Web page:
As I explained in the Edit paragraph I added, the ”solution” was more of the problem as I presented it going away (through related bugs getting fixed) than finding a path of steps to take.
Viestit paikassa Ask Ubuntu
Having just installed one this weekend, I can confirm that at least ML-2165 (the non-wifi, USB-connected one) works under 12.04.3, with suld-driver-4.01.17 installed from the SULD repository.
The ”Filing bugs when off-line” section of the bug reporting community help can be applied here:
First, on the target system, gather the information in a file:
- For a bug report about a system crash:
apport-cli -p <package name> --save bug.crash
- For a bug report about any other issue:
apport-cli -f -p <package name> --save bug.apport
You will need to answer a few questions, which will vary depending on which package the bug report is about. Relevant system information, including the package name, is then saved on the target system, in the current directory. The extension indicates if it is a crash report or another kind of report. If you decide to rename the report file, please keep the
When the file is ready, copy it to the system you intend to use for filing the report. There you can then file the report:
ubuntu-bug -c <apport_file.extension>
I know I can file a bug report on the local machine by running `ubuntu-bug`. But what about when I have a bug on another computer elsewhere so that it’s not convenient to get to it physically to file a report there? Can I use Ubuntu’s bug reporting tools to gather data about the bug remotely, transfer that data to my local machine and submit a bug report here with the data from the other system?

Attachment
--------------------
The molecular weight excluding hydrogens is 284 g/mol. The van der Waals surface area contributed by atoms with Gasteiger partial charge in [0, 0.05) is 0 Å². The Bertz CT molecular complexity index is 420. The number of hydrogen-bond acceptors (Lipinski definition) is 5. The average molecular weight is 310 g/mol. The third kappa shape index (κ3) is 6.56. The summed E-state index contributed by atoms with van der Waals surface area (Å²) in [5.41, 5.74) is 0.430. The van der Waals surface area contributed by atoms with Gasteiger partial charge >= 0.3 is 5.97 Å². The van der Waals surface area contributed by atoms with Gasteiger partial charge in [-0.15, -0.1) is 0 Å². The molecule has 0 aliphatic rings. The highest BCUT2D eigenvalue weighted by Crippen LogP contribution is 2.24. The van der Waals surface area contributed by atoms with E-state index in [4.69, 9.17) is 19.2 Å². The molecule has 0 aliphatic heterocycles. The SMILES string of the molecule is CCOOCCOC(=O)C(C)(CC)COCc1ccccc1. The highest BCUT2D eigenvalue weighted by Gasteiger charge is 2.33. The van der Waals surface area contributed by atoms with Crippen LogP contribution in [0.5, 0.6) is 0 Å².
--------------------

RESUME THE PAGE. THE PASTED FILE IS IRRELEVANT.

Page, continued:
Okay, thanks for the advice Eric. I do intend to post here if I do come across a solution, so I’ll keep this open for now. Software updater in current releases looks different, so I’ll probably close this in any case once the next LTS comes around and I’ve upgraded.
Uh, except there’s no ”abandoned” alternative in the closing alternatives, and the question is still valid.
Never got Compiz to do the job, so I’m closing this as Eric suggested. FWIW, this devilspie script seems to work: (if (matches (application_name) ”^update-manager$”) (maximize))
The kernel parameterizing of allow-discards could be an Archism: apparently in Arch, you notify GRUB of an encrypted root with (e.g.) ”cryptdevice=/dev/mapper/root:root:allow-discards”. This being picked up by Ubuntu users might be due to Arch’s wiki being referred to as ”Best reference” by Ubuntu wiki’s EncryptedFilesystems.
This answer is starting to look good. I also found allow_discards in dm-crypt’s current documentation; everything seems to imply it’s not a kernel parameter but an option for the dm-crypt device-mapper target. I’m still trying to find out if those can be passed on the linux command line. That would explain the instructions parroted all over, otherwise it is probably just misinformation.